So you’ve signed up to a gazillion different Social Media websites, micro-blogging services and Social Networks. Now what? Well, the real benefits are in the planning and not the execution..
If like me you’re an active member of the social web, then chances are, you’ve signed up with just about anything with more than ten people in it.
But seriously, if you really are like me, you’re trying to create a richly interwoven mesh of profiles, all of which are tuned to funneling people towards your website or blog.
For the most part, we’re just trying to connect to as many of the people we know in as many ways as possible, while at the same time, reaching out to new people and making sure we can be found, too.
Aside from the spreading of ones self too thinly, like some veneer of social glue between the various sheets of world wide web, it’s as well to think of a suitable username and stick to it.
Raising your profile — Personal Branding isn’t a swear word!
Whether you’re aware of it or not, every time you use the same name on different Social Media websites and Social Networks, you’re enforcing and building your personal brand, albeit one that’s effectively a memorable tag that’s relatively easy to associate with you.
This kind of thing is part & parcel of what’s referred to as Personal Branding, which isn’t nearly as heavy or as trite as it sounds.
In addition to the 10 listed in my Personal Branding tips of the Pros, here’s 3 more:
- Be consistent — use the same name or title for all of your different social profiles.
- Be memorable — choose a name that’s simple, memorable and is likely to stand out.
- Be respectful — you want a name that reflects well on you, not one that insults people.
Be consistent — same name in different places
I’m going to suggest you either use your name or the name of your blog, but I know a lot of people tend to stick with age-old usernames, some of which date back to their school or college days.
The thing to keep in mind is that if you’re hoping to promote your blog, people are going to remember very few things about you, unless you’ve already connected and struck up a friendship. So it’s a toss up between your name or that of your blog. Using both could be a waste of energy for everyone.
The great thing about usernames is that if people remember them, they might just try searching for you by that name. If you’re on Digg or StumbleUpon, then there’s a good chance that’s how you’re going to be found.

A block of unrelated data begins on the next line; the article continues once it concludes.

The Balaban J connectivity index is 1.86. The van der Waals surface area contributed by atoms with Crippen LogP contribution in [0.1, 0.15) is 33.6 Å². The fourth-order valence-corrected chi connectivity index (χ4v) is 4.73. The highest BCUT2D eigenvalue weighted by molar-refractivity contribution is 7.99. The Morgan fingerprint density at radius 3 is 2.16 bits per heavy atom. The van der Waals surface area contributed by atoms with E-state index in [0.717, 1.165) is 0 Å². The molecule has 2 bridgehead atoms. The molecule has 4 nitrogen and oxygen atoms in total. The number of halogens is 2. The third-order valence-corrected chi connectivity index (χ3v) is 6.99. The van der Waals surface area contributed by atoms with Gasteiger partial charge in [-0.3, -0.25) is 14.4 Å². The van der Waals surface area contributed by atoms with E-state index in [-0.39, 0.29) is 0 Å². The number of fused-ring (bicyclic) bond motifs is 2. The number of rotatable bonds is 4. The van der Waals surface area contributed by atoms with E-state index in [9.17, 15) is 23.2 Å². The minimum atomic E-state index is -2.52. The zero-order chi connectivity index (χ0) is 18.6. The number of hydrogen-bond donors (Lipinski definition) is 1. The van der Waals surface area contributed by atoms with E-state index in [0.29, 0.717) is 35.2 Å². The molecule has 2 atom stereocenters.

I’ll be the first to admit that I’ve not got all my ducks in a row! I have different usernames for places like Digg, del.icio.us and MyBlogLog, which isn’t optimal. But there’s little I can do about that, now.
If your username is also your real name, or the name of your business, guess what? When those same people search for your username, there’s an even better chance they’ll find those other things, too.
So for the most part, they’ll either remember your name or the name of your blog. If you’re super lucky, or someone has an Eidetic memory, they’ll remember both!
Sadly, I have a fleeting, somewhat come & go photographic memory. One strangely optimized for attractive women. Meet that criteria and I’ll probably remember everything about you.
But I digress .. or do I?
Be memorable — stand out from the crowd
As always, you should be making things as simple as possible for us, the poor unfortunates who often sit there trying to recall that woman’s username:
“Hmm, was it KitzLuv899, or LoveKats998?”
If recollection fails them, which is highly likely, they’ll then flee in tears of frustration to the open arms of Google. However, as smart as Google can be, if you’re scattered around the web under a myriad of unintelligible usernames, Google will be none the wiser, either.
If you intend being found, help Google help you.
A while back, Google released their Social Graph, which aims to take the pain out of finding the people you know, but don’t know how to find them:
“With so many websites to join, users must decide where to invest significant time in adding their same connections over and over. Social Graph API … makes information about public connections between people easily available and useful.”
Chances are, the Social Media website you frequent most often is making use of same / similar technologies, which means Google can help you hunt down those pesky people, perplexing you with their penchant for puzzling usernames.
Be respectful — avoiding username shame
For the regular reader, you may be able to recall my tongue-in-cheek swipe at Social Networking whores and their hideous ploys:
“When choosing an avatar, it’s essential you use a photo of an attractive woman, preferably naked, if permissible. A close-up of a large pair of breasts often works wonders, too. Or use a stock photograph of someone more attractive than yourself.
Also, when completing your account / profile, leave out age, gender and location, unless you’re pitching at single white males, in which case, list yourself as a single white female, aged 23, bisexual / sexually unfulfilled lesbian blonde with athletic figure.”
Like it or not, these things turn heads and focus eyes. However, these tricks have a pretty short shelf life. So the wise money is on a striking avatar and username that’s bold but not bawdy!
Speaking of risque individuals, even porn stars have something to teach us about personal branding.
Ultimately, how you choose to present yourself on-line is your choice and your choice alone. But if you’re a blogger wanting to move up through the bloggosphere, raising your social profile could be as simple as a game with names…